Europe’s biggest bank, HSBC, said Monday that its net profits had plummeted 96% in the second quarter of this year as lower interest rates combined with the downturn due to the coronavirus pandemic took hold.
The bank’s net profit was $192 million in the April-June quarter, down from $4.37 billion reported in the same period a year earlier. Net profit in the first quarter of the year was $1.79 billion.
London-based HSBC has most of its business in Asia, where the pandemic began, first emerging in central China.
Near-zero interest rates meant to help businesses keep running with cheap credit are squeezing margins for lenders. The bank forecasts expected credit losses of $8 billion-$13 billion in 2020, though it said that was "subject to a high degree of uncertainty."
HSBC said its lending in the last quarter fell 3% to $29 billion while deposits rose 6% to $85 billion as customers saved more and spent less.
Revenue slipped 12% to $5.6 billion thanks to slimmer interest rate margins and weaker wealth management activity.
One area of growth was mobile payments, which jumped more than doubled from a year earlier to $71.4 billion.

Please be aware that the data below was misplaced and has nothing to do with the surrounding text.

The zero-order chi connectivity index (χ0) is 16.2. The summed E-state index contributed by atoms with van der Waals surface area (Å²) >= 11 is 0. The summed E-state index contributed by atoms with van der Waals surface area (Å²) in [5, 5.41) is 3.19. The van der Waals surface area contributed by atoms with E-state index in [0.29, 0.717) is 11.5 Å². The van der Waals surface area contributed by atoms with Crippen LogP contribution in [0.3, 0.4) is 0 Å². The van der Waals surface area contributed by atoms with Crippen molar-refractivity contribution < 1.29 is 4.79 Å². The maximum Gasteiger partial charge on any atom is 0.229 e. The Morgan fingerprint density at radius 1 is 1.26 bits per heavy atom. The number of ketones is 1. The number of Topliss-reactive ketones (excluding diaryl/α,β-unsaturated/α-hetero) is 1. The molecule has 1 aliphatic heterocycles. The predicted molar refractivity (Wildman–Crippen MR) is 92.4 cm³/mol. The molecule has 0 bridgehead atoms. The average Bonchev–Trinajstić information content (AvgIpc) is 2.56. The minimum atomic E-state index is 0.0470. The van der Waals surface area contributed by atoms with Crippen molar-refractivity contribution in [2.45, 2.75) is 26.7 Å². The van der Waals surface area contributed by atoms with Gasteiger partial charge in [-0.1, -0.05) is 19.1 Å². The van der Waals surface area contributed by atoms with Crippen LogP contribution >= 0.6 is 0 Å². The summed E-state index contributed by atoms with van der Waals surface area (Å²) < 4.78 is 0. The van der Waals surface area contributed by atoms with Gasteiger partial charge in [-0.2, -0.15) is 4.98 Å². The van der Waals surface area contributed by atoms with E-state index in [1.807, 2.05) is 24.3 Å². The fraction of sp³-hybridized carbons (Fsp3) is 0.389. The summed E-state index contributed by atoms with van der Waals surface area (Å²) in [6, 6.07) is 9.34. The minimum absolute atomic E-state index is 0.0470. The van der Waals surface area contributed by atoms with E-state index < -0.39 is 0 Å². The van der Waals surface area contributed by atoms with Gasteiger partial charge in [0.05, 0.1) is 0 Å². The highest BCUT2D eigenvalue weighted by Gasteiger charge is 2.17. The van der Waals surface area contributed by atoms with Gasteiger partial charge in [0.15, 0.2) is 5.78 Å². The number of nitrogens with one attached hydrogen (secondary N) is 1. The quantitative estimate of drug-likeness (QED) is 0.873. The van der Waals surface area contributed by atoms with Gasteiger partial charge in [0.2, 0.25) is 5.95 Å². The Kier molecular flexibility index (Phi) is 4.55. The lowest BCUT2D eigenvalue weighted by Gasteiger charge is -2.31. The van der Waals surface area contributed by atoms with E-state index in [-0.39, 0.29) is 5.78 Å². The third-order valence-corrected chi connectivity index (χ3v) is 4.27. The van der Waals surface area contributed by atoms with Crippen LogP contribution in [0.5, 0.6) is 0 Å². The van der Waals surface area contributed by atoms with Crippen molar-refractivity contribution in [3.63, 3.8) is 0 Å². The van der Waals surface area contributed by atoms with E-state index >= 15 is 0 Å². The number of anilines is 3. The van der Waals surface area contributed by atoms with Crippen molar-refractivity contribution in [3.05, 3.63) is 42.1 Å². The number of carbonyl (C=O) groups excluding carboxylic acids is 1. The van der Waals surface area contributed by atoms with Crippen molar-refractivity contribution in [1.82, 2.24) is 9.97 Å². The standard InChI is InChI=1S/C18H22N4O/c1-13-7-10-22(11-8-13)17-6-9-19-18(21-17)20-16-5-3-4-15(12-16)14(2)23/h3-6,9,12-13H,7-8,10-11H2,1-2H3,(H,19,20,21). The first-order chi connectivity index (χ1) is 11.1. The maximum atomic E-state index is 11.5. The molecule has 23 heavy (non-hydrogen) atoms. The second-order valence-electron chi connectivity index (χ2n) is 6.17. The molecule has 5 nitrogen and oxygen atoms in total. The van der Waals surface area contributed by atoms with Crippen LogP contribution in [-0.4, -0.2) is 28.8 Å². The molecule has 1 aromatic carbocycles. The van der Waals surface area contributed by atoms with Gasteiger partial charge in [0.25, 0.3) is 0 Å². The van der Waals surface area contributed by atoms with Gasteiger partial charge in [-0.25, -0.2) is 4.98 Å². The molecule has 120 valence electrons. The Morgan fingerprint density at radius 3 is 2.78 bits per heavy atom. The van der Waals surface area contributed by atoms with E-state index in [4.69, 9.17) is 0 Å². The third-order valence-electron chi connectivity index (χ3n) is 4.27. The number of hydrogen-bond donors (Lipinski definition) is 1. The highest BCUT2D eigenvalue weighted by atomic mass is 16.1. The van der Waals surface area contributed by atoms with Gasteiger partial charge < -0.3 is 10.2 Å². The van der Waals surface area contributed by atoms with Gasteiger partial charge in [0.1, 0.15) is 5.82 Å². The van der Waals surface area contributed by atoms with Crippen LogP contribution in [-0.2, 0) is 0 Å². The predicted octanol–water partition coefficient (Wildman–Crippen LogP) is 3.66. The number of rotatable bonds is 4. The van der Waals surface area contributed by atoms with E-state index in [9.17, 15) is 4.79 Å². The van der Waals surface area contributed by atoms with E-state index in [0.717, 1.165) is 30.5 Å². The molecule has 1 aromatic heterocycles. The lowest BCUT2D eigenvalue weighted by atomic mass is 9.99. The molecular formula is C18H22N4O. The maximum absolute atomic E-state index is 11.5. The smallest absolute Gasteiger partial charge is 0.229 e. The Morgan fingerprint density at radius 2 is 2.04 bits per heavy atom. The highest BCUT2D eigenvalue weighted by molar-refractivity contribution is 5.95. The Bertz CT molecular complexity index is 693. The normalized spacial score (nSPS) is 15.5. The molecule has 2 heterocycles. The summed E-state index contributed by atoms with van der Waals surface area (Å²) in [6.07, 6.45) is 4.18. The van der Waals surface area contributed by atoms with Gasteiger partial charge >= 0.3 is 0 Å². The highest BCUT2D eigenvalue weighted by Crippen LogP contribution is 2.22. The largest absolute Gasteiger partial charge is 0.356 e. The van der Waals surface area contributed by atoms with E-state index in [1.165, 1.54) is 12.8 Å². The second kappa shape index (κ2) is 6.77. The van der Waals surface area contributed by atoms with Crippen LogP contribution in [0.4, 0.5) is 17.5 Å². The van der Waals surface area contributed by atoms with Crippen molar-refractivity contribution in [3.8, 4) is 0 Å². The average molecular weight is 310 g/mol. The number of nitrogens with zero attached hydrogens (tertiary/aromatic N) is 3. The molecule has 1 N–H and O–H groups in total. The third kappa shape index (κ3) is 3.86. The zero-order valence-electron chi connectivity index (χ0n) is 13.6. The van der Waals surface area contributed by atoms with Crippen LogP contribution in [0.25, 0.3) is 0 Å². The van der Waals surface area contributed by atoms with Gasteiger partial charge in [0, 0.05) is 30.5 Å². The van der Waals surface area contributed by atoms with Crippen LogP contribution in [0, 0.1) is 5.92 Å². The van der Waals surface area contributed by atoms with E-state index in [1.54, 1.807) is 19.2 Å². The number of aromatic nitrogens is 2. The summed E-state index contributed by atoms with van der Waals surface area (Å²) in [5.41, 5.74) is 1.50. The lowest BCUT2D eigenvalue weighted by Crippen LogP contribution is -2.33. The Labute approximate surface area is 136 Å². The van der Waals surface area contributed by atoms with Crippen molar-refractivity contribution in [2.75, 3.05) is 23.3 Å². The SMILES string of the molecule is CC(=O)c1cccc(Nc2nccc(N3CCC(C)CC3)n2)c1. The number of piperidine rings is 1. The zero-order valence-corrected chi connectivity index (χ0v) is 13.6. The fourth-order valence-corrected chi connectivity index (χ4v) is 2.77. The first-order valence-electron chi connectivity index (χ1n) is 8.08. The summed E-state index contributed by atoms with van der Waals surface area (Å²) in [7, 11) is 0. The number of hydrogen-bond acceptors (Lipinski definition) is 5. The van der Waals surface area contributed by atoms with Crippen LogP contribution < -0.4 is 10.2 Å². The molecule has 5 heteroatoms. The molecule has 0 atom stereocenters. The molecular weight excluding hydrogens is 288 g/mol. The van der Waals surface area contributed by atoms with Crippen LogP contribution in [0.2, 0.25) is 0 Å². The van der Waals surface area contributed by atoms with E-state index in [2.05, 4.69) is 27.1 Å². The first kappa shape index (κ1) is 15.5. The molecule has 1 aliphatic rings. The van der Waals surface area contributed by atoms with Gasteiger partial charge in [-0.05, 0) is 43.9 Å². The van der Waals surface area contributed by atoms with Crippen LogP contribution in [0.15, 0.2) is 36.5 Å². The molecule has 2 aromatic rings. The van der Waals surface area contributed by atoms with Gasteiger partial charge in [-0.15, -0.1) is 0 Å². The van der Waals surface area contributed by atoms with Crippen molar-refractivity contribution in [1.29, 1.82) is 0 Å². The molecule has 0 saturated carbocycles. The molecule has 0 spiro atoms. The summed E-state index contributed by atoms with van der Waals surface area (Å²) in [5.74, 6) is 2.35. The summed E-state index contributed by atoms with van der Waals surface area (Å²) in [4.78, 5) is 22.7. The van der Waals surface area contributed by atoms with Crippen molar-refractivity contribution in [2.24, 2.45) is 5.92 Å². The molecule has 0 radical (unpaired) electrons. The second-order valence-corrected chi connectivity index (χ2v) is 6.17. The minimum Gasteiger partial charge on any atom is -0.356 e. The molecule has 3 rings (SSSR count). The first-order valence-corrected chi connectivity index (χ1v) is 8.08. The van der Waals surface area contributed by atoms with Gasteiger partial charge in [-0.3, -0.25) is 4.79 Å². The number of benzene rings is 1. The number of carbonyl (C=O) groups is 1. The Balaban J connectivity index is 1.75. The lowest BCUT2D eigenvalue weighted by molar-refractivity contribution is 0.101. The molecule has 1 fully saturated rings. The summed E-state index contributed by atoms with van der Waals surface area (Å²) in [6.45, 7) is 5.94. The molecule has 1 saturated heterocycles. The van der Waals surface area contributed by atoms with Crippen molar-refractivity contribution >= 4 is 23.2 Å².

Earlier this year, the bank said it will shed some 35,000 jobs as part of an overhaul to focus on faster-growing markets in Asia and as it tries to cope with a slew of global uncertainties, from Brexit to the trade wars to the pandemic.
The bank’s chief executive, Noel Quinn, said in a presentation posted online that HSBC had paused its restructuring efforts in the last quarter to focus on supporting its customers.
The bank’s net profit fell 53% to $6 billion in 2019.
"Our first-half performance was impacted by the COVID-19 pandemic, falling interest rates, increased geopolitical risk and heightened levels of market volatility," Noel Quinn, the bank’s chief executive, said in a statement.
Still, he said, HSBC’s Asia business showed "resilience."
"We are also looking at what additional actions we need to take in light of the new economic environment to make HSBC a stronger and more sustainable business," Quinn said.
HSBC’s troubles reflect those of the wider banking industry. Apart from low-interest rates, in Europe, many banks are still dealing with problems left over from the financial crisis.